Mouth Cancer in Cats

Mouth Cancer in Cats

If your normally vibrant, healthy cat suddenly or gradually refuses to eat their food, the cause for that is most often dental disease; however, sometimes the cause may be a growth of a cancerous tumor in the mouth. According to Cornell University College of Veterinary Medicine,  mouth cancer in cats is the fourth most common type of feline cancer, and is not only painful, but can be fatal if left untreated. [1]

This article is intended to give you the information you need to know about the types of cat mouth cancer, what symptoms to look out for, the available treatment options, the prognosis, and how to reduce your cat’s likelihood of developing mouth cancer.

Types of Cat Mouth Cancer

Squamous Cell Carcinoma (SCC) is the most common type of cat mouth cancer, accounting for 70-80% of all oral tumors in cats. SCC manifests as a tumor that develops in the mouth, usually in the tissues surrounding a tooth, on the roof of the mouth, or on the underside of the tongue. SCC can also manifest in tonsils and salivary glands as well.

Fibrosarcoma is another type of mouth cancer in cats that causes destruction of normal mouth tissues and can sometimes invade bone and muscle. Fibrosarcoma usually does not create tumors, and it is less common than squamous cell carcinoma.

Other cat mouth cancer types include melanoma, lymphoma, and osteosarcoma that spreads from other parts of the body, but these types of oral cancer are much less common in cats.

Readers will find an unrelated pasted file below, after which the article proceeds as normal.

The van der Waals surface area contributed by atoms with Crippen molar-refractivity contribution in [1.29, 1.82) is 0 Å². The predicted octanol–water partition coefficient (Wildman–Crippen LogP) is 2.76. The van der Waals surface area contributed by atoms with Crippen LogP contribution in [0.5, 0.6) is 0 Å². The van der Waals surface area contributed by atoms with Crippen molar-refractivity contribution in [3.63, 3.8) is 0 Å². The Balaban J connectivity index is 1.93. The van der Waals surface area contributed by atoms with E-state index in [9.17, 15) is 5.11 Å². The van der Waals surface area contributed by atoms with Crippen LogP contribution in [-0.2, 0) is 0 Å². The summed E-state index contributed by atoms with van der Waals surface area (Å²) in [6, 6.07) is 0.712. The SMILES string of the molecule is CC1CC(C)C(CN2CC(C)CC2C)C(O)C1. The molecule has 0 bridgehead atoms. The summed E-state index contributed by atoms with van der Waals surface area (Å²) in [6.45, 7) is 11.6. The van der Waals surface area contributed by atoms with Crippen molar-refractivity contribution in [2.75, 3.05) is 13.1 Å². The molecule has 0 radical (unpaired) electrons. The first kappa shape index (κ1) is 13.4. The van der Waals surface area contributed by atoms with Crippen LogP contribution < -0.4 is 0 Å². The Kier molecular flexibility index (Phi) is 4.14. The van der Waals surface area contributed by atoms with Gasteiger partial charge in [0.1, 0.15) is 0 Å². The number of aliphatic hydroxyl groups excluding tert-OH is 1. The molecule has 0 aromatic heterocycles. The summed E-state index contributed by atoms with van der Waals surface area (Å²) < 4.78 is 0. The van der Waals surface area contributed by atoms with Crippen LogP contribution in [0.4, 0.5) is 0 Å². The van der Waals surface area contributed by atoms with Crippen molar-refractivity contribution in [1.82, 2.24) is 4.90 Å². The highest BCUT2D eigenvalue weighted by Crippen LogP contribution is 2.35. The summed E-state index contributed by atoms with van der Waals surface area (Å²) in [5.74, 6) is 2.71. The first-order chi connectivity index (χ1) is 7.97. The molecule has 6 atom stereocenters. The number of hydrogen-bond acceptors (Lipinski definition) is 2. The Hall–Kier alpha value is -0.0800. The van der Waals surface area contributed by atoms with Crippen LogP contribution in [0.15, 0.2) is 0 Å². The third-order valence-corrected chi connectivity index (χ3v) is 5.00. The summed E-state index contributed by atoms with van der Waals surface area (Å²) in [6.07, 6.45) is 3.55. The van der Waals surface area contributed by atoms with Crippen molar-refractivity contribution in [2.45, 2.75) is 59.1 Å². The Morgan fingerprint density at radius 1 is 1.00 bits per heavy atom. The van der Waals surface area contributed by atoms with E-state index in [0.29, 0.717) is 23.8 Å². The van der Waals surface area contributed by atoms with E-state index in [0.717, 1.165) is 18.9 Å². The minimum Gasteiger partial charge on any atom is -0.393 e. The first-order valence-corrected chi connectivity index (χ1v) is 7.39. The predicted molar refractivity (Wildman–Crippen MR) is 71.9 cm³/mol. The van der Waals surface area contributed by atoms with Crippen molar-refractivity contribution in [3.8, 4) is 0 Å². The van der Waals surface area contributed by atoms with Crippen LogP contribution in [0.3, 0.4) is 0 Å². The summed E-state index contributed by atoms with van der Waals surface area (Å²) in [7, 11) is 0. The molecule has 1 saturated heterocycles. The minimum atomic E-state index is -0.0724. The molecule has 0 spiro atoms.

Signs of Mouth Cancer in Cats

While you or your veterinarian may actually see a tumor in a cat’s mouth, oftentimes the signs are more subtle and may mimic the signs of dental disease or gum disease. Sometimes there will be no signs at all. Additional signs of feline mouth cancer can include:

  • Unexplained loss of an apparently healthy tooth (most common with SCC)
  • Bleeding from the mouth, or bloody saliva
  • Reduced appetite
  • Chewing on only one side, dropping food when eating
  • Refusing to eat kibble, will only eat soft food
  • Weight loss
  • Bad breath
  • Drooling
  • Head shy
  • Facial swelling
  • Difficulty swallowing

If you notice any of these signs, make an appointment with your veterinarian right away. If your cat does have mouth cancer, treatment is more successful and the prognosis is often better when the condition is caught early.

Causes of Cat Mouth Cancer

The cause of most oral cancers in cats is still undetermined, though SCC may have a viral component. Mouth cancer in cats is also believed by the scientific community (though not confirmed) to be a result of exposure to: 

  • Environmental carcinogens (like secondhand cigarette smoke or other tobacco products)
  • Consumption of canned foods containing tuna
  • Chemicals in flea collars [2]

Studies showed that cats that wore flea collars had five times the risk of developing mouth cancer. In addition, any chronic inflammation or irritation in the mouth, including inflammation associated with periodontal disease, increases the risk of the development of oral tumors.

Diagnosing Oral Cancer in Cats